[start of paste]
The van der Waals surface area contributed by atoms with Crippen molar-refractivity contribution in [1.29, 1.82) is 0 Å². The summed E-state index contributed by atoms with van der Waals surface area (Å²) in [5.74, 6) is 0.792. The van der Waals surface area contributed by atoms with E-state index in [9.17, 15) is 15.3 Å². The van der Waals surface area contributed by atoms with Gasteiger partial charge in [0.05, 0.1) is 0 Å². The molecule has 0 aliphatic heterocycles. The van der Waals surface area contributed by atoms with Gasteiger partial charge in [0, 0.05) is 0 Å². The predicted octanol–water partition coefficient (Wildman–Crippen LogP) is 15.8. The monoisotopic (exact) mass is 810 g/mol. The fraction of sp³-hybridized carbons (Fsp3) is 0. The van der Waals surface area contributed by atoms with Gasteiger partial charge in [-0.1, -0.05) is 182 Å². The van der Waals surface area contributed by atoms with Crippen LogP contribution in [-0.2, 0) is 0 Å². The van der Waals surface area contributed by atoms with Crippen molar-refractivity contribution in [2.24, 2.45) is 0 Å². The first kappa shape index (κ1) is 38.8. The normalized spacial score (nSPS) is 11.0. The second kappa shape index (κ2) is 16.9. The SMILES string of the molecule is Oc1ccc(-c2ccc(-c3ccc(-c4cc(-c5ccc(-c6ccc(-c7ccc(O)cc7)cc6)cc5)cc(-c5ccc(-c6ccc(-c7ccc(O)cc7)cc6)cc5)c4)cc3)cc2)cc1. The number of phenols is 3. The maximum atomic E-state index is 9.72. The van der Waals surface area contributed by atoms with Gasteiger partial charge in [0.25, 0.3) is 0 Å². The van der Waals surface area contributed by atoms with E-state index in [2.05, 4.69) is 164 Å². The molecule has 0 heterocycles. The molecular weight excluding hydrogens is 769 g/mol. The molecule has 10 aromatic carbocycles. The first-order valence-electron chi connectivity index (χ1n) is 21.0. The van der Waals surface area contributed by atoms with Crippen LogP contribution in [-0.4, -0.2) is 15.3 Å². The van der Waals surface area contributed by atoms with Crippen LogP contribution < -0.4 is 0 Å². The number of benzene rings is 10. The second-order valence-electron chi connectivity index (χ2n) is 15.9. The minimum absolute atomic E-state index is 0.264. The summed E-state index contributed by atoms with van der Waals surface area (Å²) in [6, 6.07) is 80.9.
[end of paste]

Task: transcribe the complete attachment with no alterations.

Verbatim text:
The van der Waals surface area contributed by atoms with Crippen molar-refractivity contribution in [1.29, 1.82) is 0 Å². The summed E-state index contributed by atoms with van der Waals surface area (Å²) in [5.74, 6) is 0.792. The van der Waals surface area contributed by atoms with E-state index in [9.17, 15) is 15.3 Å². The van der Waals surface area contributed by atoms with Gasteiger partial charge in [0.05, 0.1) is 0 Å². The molecule has 0 aliphatic heterocycles. The van der Waals surface area contributed by atoms with Gasteiger partial charge in [0, 0.05) is 0 Å². The predicted octanol–water partition coefficient (Wildman–Crippen LogP) is 15.8. The monoisotopic (exact) mass is 810 g/mol. The fraction of sp³-hybridized carbons (Fsp3) is 0. The van der Waals surface area contributed by atoms with Gasteiger partial charge in [-0.1, -0.05) is 182 Å². The van der Waals surface area contributed by atoms with Crippen LogP contribution in [-0.2, 0) is 0 Å². The van der Waals surface area contributed by atoms with Crippen molar-refractivity contribution in [2.24, 2.45) is 0 Å². The first kappa shape index (κ1) is 38.8. The normalized spacial score (nSPS) is 11.0. The second kappa shape index (κ2) is 16.9. The SMILES string of the molecule is Oc1ccc(-c2ccc(-c3ccc(-c4cc(-c5ccc(-c6ccc(-c7ccc(O)cc7)cc6)cc5)cc(-c5ccc(-c6ccc(-c7ccc(O)cc7)cc6)cc5)c4)cc3)cc2)cc1. The number of phenols is 3. The maximum atomic E-state index is 9.72. The van der Waals surface area contributed by atoms with Gasteiger partial charge in [0.25, 0.3) is 0 Å². The van der Waals surface area contributed by atoms with E-state index in [2.05, 4.69) is 164 Å². The molecule has 0 heterocycles. The molecular weight excluding hydrogens is 769 g/mol. The molecule has 10 aromatic carbocycles. The first-order valence-electron chi connectivity index (χ1n) is 21.0. The van der Waals surface area contributed by atoms with Crippen LogP contribution in [-0.4, -0.2) is 15.3 Å². The van der Waals surface area contributed by atoms with Crippen LogP contribution < -0.4 is 0 Å². The number of benzene rings is 10. The second-order valence-electron chi connectivity index (χ2n) is 15.9. The minimum absolute atomic E-state index is 0.264. The summed E-state index contributed by atoms with van der Waals surface area (Å²) in [6, 6.07) is 80.9.